Article by Elizabeth Quin | Found on VeryWell
The human foot is incredibly complex in its structure and function. This brief overview provides a basic understanding of foot anatomy and physiology as it relates to some of the more common sports injuries, such as fractures, ankle sprains, and plantar fasciitis.
The forefoot includes the five metatarsal bones, and the phalanges (the toes).
The first metatarsal bone is the shortest, thickest and plays an important role during propulsion (forward movement). It also provides attachment for several tendons. The second, third, and fourth metatarsal bones are the most stable of the metatarsals. They are well-protected and have only minor tendon attachments. They are not subjected to strong pulling forces.
Near the head of the first metatarsal, on the plantar surface of the foot, are two sesamoid bones (a small, oval-shaped bone which develops inside a tendon, where the tendon passes over a bony prominence) They are held in place by tendons and ligaments.
The midfoot includes five of the seven tarsal bones (the navicular, cuboid, and three cuneiforms). The distal row contains the three cuneiforms and the cuboid. The midfoot meets the forefoot at the five tarsometatarsal (TMT) joints. There are multiple joints within the midfoot itself.
Proximally, the three cuneiforms articulate with the navicular bone.
Two large bones, the talus, and the calcaneus make up the hindfoot. The calcaneus is the largest tarsal bone and forms the heel. The talus rests on top of it and forms the pivot of the ankle.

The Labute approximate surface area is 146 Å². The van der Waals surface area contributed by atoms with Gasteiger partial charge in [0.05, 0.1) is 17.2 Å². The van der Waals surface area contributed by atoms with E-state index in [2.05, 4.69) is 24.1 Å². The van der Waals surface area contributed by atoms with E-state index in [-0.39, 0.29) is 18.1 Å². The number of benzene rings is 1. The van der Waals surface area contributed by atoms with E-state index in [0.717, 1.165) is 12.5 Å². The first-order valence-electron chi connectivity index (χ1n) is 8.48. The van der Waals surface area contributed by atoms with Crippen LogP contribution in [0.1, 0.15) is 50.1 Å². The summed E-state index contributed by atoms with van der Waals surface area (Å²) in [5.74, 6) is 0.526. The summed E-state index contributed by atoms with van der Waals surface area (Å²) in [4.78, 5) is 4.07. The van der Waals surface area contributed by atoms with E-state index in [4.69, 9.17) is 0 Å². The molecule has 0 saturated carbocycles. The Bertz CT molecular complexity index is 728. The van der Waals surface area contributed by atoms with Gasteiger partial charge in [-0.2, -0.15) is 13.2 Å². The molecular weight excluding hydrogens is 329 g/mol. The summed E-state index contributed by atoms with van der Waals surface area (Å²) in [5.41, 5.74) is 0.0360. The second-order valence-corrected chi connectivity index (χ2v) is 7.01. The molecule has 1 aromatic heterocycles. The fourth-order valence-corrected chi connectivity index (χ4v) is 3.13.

Foot and Toe Movement
Toe movements take place at the joints.
The foot as a whole (excluding the toes) has two movements: inversion and eversion. All the joints of the hindfoot and midfoot contribute to these complex movements that are ordinarily are combined with movements at the ankle joint.
The foot has two important functions: weight bearing and propulsion. These functions require a high degree of stability. Also, the foot must be flexible so that it can adapt to uneven surfaces. The multiple bones and joints of the foot give it flexibility, but these multiple bones must form an arch to support any weight.
The foot has three arches. The medial longitudinal arch is the highest and most important of the three arches. It is composed of the calcaneus, talus, navicular, cuneiforms, and the first three metatarsals. The lateral longitudinal arch is lower and flatter than the medial arch. It is composed of the calcaneus, cuboid, and the fourth and fifth metatarsals. The transverse arch is composed of the cuneiforms, the cuboid, and the five metatarsal bases.
The arches of the foot are maintained by the shapes of the bones and by the ligaments.
Also, muscles and tendons play an important role in supporting the arches.
Muscles of the Foot
The muscles of the foot are classified as either intrinsic or extrinsic. The intrinsic muscles are located within the foot and cause movement of the toes. These muscles are flexors (plantar flexors), extensors (dorsiflexors), abductors, and adductors of the toes. Several intrinsic muscles also help support the arches of the foot.
The extrinsic muscles are located outside the foot, in the lower leg. The powerful gastrocnemius muscle (calf) is among them. They have long tendons that cross the ankle, to attach to the bones of the foot and assist in movement.
The talus, however, has no tendon attachments.
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